The best bet is to spend the first few months making personal contacts while earning some money on the side. Fresh off the plane, young travelers can usually expect to find immediate employment at a bar, guiding tours, or working as a nanny, while those with some experience might land a job doing public relations, marketing, or web design for an international company.

The fashion industry is particularly fond of hiring internationals to work in showrooms, especially if they are young, attractive women: Remember that most Europeans do not see anything wrong with what North Americans might deem overt sexism and ageism. In a classified ad for a receptionist, for example, it is common practice in Italy to require that the applicant be “a friendly girl between the ages of 23 and 27.”


Landing a Job in Italy

A résumé in Italy includes the candidate’s gender, date of birth, marital status, and almost always a photo. They are longer than the average U.S. CV (two pages at least) and will include the type of high school attended and the score received at college graduation.

As the taste for things American grows in Italian business, a résumé that focuses on what the candidate accomplished at various jobs and internships will be viewed more favorably. But don’t expect a pure meritocracy: A personal contact will always beat an ace of a different suit.

When interviewing or sending a cover letter, be as respectful and professional as possible, as nothing turns off a prospective employer in Italy more than excessive informality. Needless to say, you should always use the lei form, and always address your interviewer as dottore or dottoressa, titles that assume they have graduated from college. Even for low-level and mid-level positions, the interview process will likely take a few weeks. Most of that time will be spent negotiating the salary and the type of contract that would be offered.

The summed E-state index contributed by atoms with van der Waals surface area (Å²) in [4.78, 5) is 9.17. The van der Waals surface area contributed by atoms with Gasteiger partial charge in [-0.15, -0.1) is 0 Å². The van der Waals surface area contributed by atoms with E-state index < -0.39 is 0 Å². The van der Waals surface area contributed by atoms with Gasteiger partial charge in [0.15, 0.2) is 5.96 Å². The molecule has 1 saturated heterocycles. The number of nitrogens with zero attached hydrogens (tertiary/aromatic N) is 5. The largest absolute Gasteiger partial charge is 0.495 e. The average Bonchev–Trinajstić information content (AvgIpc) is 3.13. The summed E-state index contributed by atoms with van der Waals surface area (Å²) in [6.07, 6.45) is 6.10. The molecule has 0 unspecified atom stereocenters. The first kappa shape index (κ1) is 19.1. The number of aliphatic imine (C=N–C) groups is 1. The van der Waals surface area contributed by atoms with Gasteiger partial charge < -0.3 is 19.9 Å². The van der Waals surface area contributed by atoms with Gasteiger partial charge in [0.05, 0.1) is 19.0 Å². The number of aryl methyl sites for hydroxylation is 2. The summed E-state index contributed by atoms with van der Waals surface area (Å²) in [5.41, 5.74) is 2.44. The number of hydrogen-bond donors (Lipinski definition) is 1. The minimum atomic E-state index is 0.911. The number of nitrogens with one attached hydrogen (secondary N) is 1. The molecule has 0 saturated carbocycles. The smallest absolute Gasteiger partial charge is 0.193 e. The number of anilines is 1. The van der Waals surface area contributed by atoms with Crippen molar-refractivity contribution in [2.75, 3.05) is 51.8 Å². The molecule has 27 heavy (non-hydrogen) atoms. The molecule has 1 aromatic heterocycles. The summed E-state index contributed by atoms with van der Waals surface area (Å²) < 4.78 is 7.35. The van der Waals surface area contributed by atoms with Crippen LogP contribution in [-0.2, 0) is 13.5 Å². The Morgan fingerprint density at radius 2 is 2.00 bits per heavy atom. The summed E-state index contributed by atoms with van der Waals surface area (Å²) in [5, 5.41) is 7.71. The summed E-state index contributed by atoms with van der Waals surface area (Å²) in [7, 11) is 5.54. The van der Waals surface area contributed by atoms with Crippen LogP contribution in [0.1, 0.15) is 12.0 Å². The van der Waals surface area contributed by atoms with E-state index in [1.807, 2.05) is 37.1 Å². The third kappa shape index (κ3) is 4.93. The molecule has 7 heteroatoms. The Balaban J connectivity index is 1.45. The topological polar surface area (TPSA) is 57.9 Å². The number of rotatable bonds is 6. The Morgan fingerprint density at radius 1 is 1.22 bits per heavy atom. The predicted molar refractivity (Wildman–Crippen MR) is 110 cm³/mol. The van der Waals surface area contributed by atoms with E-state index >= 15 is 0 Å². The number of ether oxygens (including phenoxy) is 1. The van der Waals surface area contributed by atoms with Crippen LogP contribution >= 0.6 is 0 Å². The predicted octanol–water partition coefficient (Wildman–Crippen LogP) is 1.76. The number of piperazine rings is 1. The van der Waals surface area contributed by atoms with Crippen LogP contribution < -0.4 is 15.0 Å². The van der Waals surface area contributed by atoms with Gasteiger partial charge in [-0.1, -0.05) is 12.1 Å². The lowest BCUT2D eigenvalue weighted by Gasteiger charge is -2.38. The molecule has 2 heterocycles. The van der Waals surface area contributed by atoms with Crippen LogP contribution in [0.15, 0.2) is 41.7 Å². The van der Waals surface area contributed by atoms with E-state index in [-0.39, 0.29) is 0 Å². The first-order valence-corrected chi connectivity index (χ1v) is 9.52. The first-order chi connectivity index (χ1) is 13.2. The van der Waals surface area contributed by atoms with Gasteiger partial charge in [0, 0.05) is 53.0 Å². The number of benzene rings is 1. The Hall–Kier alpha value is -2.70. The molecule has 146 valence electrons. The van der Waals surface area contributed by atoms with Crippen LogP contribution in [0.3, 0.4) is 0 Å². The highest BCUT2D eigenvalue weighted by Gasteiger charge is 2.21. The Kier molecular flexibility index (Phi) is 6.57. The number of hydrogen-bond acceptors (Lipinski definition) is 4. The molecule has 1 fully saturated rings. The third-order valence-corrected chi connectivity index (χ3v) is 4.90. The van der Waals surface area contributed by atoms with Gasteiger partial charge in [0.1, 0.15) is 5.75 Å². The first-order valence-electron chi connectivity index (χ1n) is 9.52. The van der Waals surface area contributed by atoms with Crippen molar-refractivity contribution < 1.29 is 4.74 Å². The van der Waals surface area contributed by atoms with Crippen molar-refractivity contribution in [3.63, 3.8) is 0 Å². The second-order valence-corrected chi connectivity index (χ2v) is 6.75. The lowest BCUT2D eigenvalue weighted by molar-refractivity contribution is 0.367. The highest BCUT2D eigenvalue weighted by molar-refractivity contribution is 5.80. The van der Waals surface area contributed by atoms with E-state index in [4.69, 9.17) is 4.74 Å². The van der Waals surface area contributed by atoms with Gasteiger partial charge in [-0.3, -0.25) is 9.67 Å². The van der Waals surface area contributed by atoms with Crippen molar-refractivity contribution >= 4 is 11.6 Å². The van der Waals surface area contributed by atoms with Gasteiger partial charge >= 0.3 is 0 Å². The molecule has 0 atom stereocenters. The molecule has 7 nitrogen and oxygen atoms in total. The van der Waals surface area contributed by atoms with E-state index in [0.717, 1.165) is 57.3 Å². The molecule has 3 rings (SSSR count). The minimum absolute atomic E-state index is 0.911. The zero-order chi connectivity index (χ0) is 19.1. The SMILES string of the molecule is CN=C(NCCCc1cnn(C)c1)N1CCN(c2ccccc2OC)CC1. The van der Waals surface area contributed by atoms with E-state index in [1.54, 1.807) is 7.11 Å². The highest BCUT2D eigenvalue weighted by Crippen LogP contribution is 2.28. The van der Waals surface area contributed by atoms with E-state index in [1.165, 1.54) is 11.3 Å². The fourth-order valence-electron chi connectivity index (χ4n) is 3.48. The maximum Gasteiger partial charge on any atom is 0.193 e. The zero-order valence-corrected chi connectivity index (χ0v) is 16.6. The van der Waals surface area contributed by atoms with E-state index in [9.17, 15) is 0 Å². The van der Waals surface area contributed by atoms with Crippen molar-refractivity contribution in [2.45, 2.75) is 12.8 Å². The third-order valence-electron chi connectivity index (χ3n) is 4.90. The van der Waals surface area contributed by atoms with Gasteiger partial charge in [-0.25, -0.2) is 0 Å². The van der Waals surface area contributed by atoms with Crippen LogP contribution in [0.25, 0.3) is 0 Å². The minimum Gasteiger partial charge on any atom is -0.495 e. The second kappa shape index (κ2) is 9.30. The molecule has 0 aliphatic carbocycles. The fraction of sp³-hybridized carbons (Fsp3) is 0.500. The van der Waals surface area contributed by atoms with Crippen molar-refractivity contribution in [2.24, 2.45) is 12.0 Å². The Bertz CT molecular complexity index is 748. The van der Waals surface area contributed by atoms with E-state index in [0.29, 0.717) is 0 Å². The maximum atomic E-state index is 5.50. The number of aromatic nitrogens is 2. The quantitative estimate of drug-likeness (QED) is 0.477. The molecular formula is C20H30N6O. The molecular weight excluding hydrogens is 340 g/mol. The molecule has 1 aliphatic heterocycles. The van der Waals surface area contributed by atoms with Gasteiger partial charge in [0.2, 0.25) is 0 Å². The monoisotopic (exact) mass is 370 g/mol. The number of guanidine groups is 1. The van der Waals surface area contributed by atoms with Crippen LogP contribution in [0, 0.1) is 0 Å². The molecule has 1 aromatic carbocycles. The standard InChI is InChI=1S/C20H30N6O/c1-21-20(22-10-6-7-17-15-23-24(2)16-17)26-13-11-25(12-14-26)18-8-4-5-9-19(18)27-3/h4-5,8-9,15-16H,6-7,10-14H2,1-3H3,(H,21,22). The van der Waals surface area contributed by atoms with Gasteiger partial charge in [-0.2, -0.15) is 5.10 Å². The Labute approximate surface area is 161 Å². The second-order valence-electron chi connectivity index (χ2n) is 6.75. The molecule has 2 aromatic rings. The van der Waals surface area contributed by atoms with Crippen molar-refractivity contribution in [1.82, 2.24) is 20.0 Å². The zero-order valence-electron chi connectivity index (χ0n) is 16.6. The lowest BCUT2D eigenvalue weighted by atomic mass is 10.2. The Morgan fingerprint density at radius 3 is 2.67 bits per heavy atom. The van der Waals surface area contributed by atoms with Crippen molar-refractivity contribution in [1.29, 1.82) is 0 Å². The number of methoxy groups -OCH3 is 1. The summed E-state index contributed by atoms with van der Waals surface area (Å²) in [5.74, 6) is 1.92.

Because Italy is a land of small- and medium-sized family firms, pockets are not as deep as they are in big U.S. corporations. Coupled with the lower cost of living in Italy, somewhere near 80 percent of that in the United States, your salary will appear exceedingly slim at first. Pay for many professions is based on a national schedule known as the tabelle professionali. Entry-level workers will receive the minimum wage of that category, and unionized professionals can expect a raise every two years. Your salary will be paid by the month and will be accompanied by a receipt that outlines how much has been taken out for taxes, social security, health benefits, and any extra days off not granted in your contract.

Types of contracts are becoming more varied. Until the late 1990s, almost every fulltime contract at firms with more than 15 employees entailed posto fisso (employment for life). Now, large employers are permitted to offer contracts for a fixed duration, sometimes as little as six months. However, an employee can only renew a time-limited contract once. After that, the company must offer posto fisso.